Following up on my recent blog entry talking about the impact of social networking sites such as Facebook and MySpace on the world of divorce, a recent article from the Star Ledger by Sue Epstein (no relation despite our interest in the same topic) discusses how divorcing couples are turning to these websites for evidence to use in their matrimonial proceedings or to simply talk about the divorce itself.  The article states that more than 80% of the nation’s top divorce attorneys have seen an increase in cases involving social networking evidence pursuant to a survey by the American Academy of Matrimonial Lawyers, with more than 66% of such evidence found on the ever popular and enduring Facebook. 

Evidence found on these sites may be used for any number of purposes.  Examples cited in the article include using evidence found on a child’s Facebook page in a custody proceeding, to locate a person to simply serve them with a divorce complaint, to prove adultery where the party lists themselves in their site profile as "single," or even to prove wealth or ownership of assets when the ability to pay support is in dispute. 

Children all too often are dragged into their parents’ divorce disputes, and, not uncommonly, encounter postings by their parents on Facebook and other sites discussing the other spouse, the divorce, and the like.  Oftentimes parties do not realize that not only can potentially hundreds, to thousands of people see the postings, but their children can as well.  The emotional impact of such a finding can be dramatic, in addition to impacting the outcome of a custody dispute. 

As I suggested in my prior posting, posting anything about yourself on these social networking sites essentially makes your life an "open book."  To do so in the context of divorce or custody proceeding, however, may ultimately play a part in determining the outcome of your case.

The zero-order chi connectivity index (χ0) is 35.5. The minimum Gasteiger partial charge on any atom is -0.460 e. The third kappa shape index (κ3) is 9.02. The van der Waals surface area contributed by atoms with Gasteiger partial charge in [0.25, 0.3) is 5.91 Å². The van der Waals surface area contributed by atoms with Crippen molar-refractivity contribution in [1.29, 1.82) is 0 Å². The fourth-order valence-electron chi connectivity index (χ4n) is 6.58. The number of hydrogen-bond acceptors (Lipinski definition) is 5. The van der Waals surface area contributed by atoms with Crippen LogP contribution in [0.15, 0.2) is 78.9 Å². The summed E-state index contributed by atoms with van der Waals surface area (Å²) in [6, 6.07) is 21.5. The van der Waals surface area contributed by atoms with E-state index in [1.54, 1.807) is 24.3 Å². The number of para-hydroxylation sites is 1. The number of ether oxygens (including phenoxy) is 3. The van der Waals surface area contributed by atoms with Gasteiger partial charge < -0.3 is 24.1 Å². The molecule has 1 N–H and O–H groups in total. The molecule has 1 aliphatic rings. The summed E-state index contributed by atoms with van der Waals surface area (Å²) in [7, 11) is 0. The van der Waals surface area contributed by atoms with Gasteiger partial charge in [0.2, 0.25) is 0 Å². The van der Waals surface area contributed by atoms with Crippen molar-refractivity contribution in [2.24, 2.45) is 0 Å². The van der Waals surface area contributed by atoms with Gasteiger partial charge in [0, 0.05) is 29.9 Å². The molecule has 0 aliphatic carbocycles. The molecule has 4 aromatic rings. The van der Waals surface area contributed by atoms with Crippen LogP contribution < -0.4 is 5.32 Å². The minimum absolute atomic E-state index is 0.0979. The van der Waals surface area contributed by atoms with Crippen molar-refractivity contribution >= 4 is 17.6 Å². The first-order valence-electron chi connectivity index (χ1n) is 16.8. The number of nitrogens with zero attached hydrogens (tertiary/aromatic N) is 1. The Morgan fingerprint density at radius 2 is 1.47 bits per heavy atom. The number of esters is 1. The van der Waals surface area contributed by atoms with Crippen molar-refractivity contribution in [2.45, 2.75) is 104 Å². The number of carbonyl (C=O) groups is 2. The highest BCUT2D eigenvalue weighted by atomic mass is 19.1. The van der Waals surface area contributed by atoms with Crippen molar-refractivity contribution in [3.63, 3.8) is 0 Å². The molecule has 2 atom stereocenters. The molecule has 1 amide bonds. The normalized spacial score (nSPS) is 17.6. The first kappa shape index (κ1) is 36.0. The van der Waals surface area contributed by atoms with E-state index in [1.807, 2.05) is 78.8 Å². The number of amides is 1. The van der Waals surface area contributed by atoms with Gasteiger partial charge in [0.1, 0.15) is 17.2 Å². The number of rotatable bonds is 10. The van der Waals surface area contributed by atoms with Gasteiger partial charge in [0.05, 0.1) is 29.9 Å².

EDITOR’S NOTE:  Whether it is Facebook, MySpace, emails or text messages, people often tend to be their own worst enemies in divorce, emboldened to put certain things in writing that they would never say at loud.  Once something is in writing and is either posted on the internet or the "send" button is clicked, it is potentially around forever.  All to often, these items create excellent evidence for various purposes in a divorce.  So if you are going through a divorce, a good idea is to get off of Facebook and/or Myspace, or if you wont, at least be very judicious in what you disclose. Consider not posting pictures of your children especially if that will lead to a battle.  Don’t disclose you relationship status and post frequent updates about it.  Carefully read and re-read emails to your spouse, ex-spouse and others to make sure that they are not provocative or can otherwise be used against you.  Think "less is more" or "Joe Friday" ("just the facts.")  The case you save can be your own.  Eric S. Solotoff